I completely missed this awesome answer to my NASA question from my favorite science blogger jtotheizzoe, but here it is!

NASA has been continuously recruiting astronauts since 1959, even before we flew into space. There’s no signs of this slowing, although the missions and skills are continuously changing.

Every few years, NASA picks a dozen or so “astronaut candidates” from thousands of applications submitted. Here’s 2009’s class. They are pilots, teachers, scientists, doctors, and engineers. Only 330 people have ever been selected as astronaut candidates since 1959. You have to hold a bachelor’s degree in a STEM discipline (and really an advanced degree with significant experience if you’re not a military pilot). You also have to pass a pretty rigorous physical examination (better get Lasik for those glasses, Jen), and be between 5’2” and 6’3” (I’m right at the top end, which is unfortunate for my future application). You also have to be a U.S. citizen (or dual citizen).

Then there’s about a bazillion interviews. If you get selected, you have to do survival training, SCUBA certification, and about 2-3 years of intense space systems and engineering training, you have to learn Russian, you learn to do robotics work while wearing a spacesuit. Then you can actually be selected as an astronaut.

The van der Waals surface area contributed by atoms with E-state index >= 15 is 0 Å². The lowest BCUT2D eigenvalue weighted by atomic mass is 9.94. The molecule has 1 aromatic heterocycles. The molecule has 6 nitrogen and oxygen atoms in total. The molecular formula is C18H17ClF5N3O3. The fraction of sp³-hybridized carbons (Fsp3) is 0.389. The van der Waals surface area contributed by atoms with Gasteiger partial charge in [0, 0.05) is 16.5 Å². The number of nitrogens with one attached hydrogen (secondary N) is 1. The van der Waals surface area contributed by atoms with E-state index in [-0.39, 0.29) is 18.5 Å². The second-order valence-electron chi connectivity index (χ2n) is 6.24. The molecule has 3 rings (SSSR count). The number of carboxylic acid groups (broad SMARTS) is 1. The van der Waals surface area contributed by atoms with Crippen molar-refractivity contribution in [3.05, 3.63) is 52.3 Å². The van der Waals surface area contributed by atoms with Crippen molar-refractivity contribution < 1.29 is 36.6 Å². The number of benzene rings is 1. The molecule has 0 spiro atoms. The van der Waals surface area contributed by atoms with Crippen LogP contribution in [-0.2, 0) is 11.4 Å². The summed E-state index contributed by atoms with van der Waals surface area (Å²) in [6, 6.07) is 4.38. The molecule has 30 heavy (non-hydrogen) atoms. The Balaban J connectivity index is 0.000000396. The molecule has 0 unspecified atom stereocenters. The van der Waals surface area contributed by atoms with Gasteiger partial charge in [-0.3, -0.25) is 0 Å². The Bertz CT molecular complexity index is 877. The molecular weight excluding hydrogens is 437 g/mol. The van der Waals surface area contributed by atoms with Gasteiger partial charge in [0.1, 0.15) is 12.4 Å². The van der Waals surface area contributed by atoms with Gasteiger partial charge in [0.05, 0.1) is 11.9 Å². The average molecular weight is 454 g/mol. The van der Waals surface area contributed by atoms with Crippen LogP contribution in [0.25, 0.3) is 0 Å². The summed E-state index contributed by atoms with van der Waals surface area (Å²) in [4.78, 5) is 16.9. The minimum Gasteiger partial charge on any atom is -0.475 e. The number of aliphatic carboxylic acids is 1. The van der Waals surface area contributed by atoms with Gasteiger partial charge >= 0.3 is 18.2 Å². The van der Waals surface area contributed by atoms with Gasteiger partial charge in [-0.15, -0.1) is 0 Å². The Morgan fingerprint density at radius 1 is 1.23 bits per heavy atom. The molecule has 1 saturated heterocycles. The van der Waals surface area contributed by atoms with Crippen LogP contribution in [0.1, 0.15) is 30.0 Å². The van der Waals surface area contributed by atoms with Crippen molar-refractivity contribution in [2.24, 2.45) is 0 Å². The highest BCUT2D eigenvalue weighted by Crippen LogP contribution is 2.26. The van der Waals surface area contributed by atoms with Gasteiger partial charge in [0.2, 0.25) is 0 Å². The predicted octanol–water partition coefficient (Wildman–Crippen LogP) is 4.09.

But why? We don’t have space shuttles anymore. Well, the International Space Station mission will continue for the foreseeable future, using partner countries like Russia to launch our astronauts into space. NASA is still developing future manned vehicles for missions to an asteroid and later Mars, namely the Orion project

Because the astronaut training program is so long and intense, NASA must continuously be recruiting and training future space explorers. The cost of keeping a stable of ready-to-fly astronauts is paltry compared to building and maintaining the spacecraft and missions. Private companies are also getting into the space biz, but for the time being that looks to be the realm of pilots and adrenaline junkies. There’s future plans for private companies to dock with the ISS and do contract work for the government, but it doesn’t change one key fact: NASA trains the best astronauts in the world. And they are going to continue to do so.

Why? Because we have to get back up there. Start working on those applications!

Great info! Thanks!

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